Function Order: Si-Te-Fi-Ne
“I would have gone with you to the end, into the very fires of Mordor.”Aragorn
ISTJs believe whatever has worked or not worked in the past sets a precedent for the future. They can assume no other outcome is possible due to their poorly developed inferior intuition. Aragorn falls into this trap. He assumes because his ancestor Isildur could not resist the Ring, he cannot resist it. He’s determined to keep it as far away from “the world of men” as possible, to make sure no one else falls prey to the temptation. Each time Boromir tries to convince him of a different outcome, Aragorn argues there is no escaping bad blood. When Arwen wonders why he lets the “past” define him, he says the same weakness flows in his veins. He’s so anxious about this and about his future, he refuses to become king until he has no other choice. He has rational arguments for every decision he makes, and a decisive manner—he warns Frodo not to flash the Ring in the Prancing Pony, and tells the hobbits to get as far as they can before dark. He gives them all weapons to defend themselves. When Frodo gets stabbed with a Morgul blade, Aragorn assesses the situation, decides he cannot help him, and pushes the group to reach the elves in Rivendell. His previous experience with Elrond (having grown up there as a child) taught him their magic is better. He does not over-explain himself or expect others to understand. His feelings are buried deep inside and not easily accessible to others. Though he sings a song about an elf-maid who gave up her immortality for love, when Frodo asks him what it is about, he does not share his similar situation with Arwen. His deep internal emotions allow Eowyn to misread his romantic intentions and assume he feels more for her than he does. Aragorn must make his own choice to become king; he’s immune to the pressure of others – it happens when he feels “ready,” and is no longer afraid of the future.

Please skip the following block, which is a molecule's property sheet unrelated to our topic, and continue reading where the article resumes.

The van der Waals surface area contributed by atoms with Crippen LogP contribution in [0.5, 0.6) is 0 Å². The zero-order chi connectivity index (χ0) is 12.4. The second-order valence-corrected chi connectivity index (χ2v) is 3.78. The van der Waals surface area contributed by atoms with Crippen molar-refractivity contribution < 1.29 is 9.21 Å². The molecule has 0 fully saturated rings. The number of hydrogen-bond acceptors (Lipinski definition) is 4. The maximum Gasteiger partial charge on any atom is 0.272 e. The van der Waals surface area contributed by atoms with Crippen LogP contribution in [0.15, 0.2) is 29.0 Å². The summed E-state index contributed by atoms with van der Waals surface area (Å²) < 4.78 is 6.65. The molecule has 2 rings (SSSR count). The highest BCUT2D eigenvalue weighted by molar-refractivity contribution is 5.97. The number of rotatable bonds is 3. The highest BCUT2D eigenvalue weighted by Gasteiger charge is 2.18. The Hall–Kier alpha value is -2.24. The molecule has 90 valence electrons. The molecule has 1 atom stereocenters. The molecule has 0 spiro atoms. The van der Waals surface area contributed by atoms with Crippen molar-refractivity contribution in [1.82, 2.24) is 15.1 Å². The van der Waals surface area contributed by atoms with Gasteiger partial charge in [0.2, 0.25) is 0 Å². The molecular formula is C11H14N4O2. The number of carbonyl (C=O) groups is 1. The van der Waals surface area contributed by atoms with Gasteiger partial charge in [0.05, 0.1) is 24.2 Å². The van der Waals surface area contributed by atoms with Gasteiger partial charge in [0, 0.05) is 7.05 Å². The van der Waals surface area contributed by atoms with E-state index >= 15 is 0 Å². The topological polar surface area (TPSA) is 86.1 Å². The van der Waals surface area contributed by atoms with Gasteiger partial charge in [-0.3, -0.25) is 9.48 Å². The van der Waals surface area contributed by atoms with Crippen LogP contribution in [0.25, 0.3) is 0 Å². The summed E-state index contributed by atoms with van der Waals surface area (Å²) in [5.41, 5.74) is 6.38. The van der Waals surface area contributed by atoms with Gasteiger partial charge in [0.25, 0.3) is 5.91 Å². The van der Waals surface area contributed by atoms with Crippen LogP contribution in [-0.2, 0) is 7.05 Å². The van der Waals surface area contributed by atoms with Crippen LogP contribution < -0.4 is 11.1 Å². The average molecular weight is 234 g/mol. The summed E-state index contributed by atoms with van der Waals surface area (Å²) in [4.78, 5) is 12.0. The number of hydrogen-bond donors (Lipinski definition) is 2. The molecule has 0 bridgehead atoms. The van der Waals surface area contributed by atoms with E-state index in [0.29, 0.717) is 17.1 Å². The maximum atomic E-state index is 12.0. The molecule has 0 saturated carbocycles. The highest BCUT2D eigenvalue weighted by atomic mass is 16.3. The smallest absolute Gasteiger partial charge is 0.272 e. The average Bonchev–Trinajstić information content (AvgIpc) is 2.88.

Enneagram: 6w5 sp/so
Aragorn wrestles almost constantly with self doubt, and a fear of not being a good enough man to make a moral king. His decision to avoid accepting his throne stems from his fear of failure and his lack of feeling ready to take on that burden. He does not want the responsibility of being king, and avoids it by wandering Middle-earth. He is cautious, logical to his friends (he cannot leave Merry and Pippin to torment and death), and precise in his logic. His skepticism keeps Frodo safe – he arranges for them to avoid the Wraiths in Bree, and keeps a watchful eye on Boromir, who finds his distrust of men distasteful (Boromor argues that they have goodness, too). Aragorn has often fatalistic thinking, assuming he is going to fail and fall prey to the Ring’s influence. He does not feel ready to take on serious responsibilities, and instead simply wants to serve and support Frodo. Surrounded by his friends, he becomes more confident and aggressive in embracing his destiny… because he has companions to support and encourage him. Aragorn is humble, does not want others to know his lineage (he asks Legolas to not honor him in public), and has a warm, likable quality despite his seriousness. He plays things close to hischest and does not reveal much about himself to others. Aragorn keeps himself busy and takes decisive action under stress – eventually, allowing him to step into his role as king and lead his men into battle (moving to 3). By the end of the story, he has moved into 9 integration and become more self-confident, less fearful, and at ease with whatever happens.